While other papers reported that the study did not find a statistically significant increase in risk, The Daily Mail ran the story with a headline that says “Long conversations on mobile phones can increase risk of cancer, suggests 10-year study.” She also notes that a dose response is missing and that there is no evidence that radio waves – emitted by cell phones – cause cancer.

In the story about bacon and heart disease – which runs with a headline that declares “A bacon sandwich a day raises risk of heart disease by half” – she notes the Daily Mail reports “the risk of heart disease goes up by 42% with every two-ounce (about 56g) serving of processed meat.” Williams calls the 42 percent increase as small in epidemiological terms. The Daily Mail also doesn’t tell readers if that is the absolute risk or the relative risk.

Williams, who calls such stories “thrill-tainment,” concludes that “Health journalism (and it’s not just the Mail) needs more scientific credibility, even to function as entertainment.”

Tanning beds: What do the numbers really mean?

Pia Christensen

About Pia Christensen

Pia Christensen (@AHCJ_Pia) is the managing editor/online services for AHCJ. She manages the content and development of healthjournalism.org, coordinates social media efforts of AHCJ and assists with the editing and production of association guides, programs and newsletters.

This is a guest post from Ivan Oransky, M.D., editor of Reuters Health and AHCJ’s treasurer, written at my invitation.

May has been declared “Melanoma Awareness Month” or “Skin Cancer Awareness Month” – depending on which group is pitching you – and reporters are doubtlessly receiving press releases and announcements from a number of groups, including the Melanoma Research Foundation, the Skin Cancer Foundation, hospitals, doctors and other organizations.

Those press releases often point to the World Health Organization, which reports that “use of sunbeds before the age of 35 is associated with a 75% increase in the risk of melanoma” – a statistic often repeated in news stories about tanning beds.

tanning-bedPhoto by Whatsername? via Flickr

But what does that really mean? Is it 75 percent greater than an already-high risk, or a tiny one? If you read the FDA’s “Indoor Tanning: The Risks of Ultraviolet Rays,” or a number of other documents from the WHO and skin cancer foundations, you won’t find your actual risk.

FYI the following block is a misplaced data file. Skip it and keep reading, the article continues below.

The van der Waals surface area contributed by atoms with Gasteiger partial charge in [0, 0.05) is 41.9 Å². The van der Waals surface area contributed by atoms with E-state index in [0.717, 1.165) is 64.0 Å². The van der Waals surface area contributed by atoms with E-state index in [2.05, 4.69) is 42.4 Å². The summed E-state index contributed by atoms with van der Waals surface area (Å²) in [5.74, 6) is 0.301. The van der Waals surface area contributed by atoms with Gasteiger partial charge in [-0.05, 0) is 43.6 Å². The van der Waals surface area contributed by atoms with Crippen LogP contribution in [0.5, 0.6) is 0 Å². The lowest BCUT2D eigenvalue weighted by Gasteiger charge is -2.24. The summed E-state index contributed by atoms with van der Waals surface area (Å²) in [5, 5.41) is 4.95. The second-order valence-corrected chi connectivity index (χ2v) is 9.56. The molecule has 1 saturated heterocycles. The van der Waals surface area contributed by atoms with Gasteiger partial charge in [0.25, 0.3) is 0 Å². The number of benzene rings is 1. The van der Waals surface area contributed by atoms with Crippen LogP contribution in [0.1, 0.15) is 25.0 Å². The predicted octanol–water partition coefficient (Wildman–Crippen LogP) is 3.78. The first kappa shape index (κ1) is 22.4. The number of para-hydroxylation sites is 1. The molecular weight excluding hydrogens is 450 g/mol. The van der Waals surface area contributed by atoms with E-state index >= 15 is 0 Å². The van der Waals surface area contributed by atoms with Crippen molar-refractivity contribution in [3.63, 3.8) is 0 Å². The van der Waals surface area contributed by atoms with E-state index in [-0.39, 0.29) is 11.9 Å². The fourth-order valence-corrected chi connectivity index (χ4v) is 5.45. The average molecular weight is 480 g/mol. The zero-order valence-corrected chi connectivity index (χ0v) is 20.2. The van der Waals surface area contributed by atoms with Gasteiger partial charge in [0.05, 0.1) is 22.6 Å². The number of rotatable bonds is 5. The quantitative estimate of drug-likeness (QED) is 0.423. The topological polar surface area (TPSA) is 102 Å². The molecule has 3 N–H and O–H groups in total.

That led AHCJ member Hiran Ratnayake to look into the issue in March for The (Wilmington, Del.) News Journal, after Delaware passed laws limiting teens’ access to tanning salons. The 75 percent figure is based on a review of a number of studies, Ratnayake learned. The strongest such study was one that followed more than 100,000 women over eight years.

But as Ratnayake noted, that study “found that less than three-tenths of 1 percent who tanned frequently developed melanoma while less than two-tenths of 1 percent who didn’t tan developed melanoma.” That’s actually about a 55 percent increase, but when the study was pooled with others, the average was a 75 percent increase. In other words, even if the risk of melanoma was 75 percent greater than two-tenths of one percent, rather than 55 percent greater, it would still be far below one percent.

For some perspective on those numbers, Ratnayake interviewed Lisa Schwartz, M.D.,M.S., whose work on statistical problems in studies and media reports is probably familiar to many AHCJ members. “Melanoma is pretty rare and almost all the time, the way to make it look scarier is to present the relative change, the 75 percent increase, rather than to point out that it is still really rare,” Schwartz, a general internist at Veterans Affairs Medical Center in White River Junction, Vt., told him.

In a nutshell, the difference between skin doctors’ point of view and Schwartz’s is the difference between relative risk and absolute risk. Absolute risk just tells you the chance of something happening, while relative risk tells you how that risk compares to another risk, as a ratio. If a risk doubles, for example, that’s a relative risk of 2, or 200 percent. If it halves, it’s .5, or 50 percent. Generally, when you’re dealing with small absolute risks, as we are with melanoma, the relative risk differences will seem much greater than the absolute risk differences. You can see how if someone is lobbying to ban something – or, in the case of a new drug, trying to show a dramatic effect –  they would probably want to use the relative risk.

This is not an argument for or against tanning beds. It’s an argument for clear explanations of the data behind policy decisions. For some people, the cosmetic benefits of tanning beds – and the benefit of vitamin D, for which there are, of course, other sources – might be worth a tiny increase in the risk of melanoma. For others, any increased risk of skin cancer is unacceptable. (And of course, for the tanning industry, the benefits can be measured in other ways – dollars.) But if reporters leave things at “a 75 percent increase,” you’re not giving your readers the most important information they need to judge for themselves.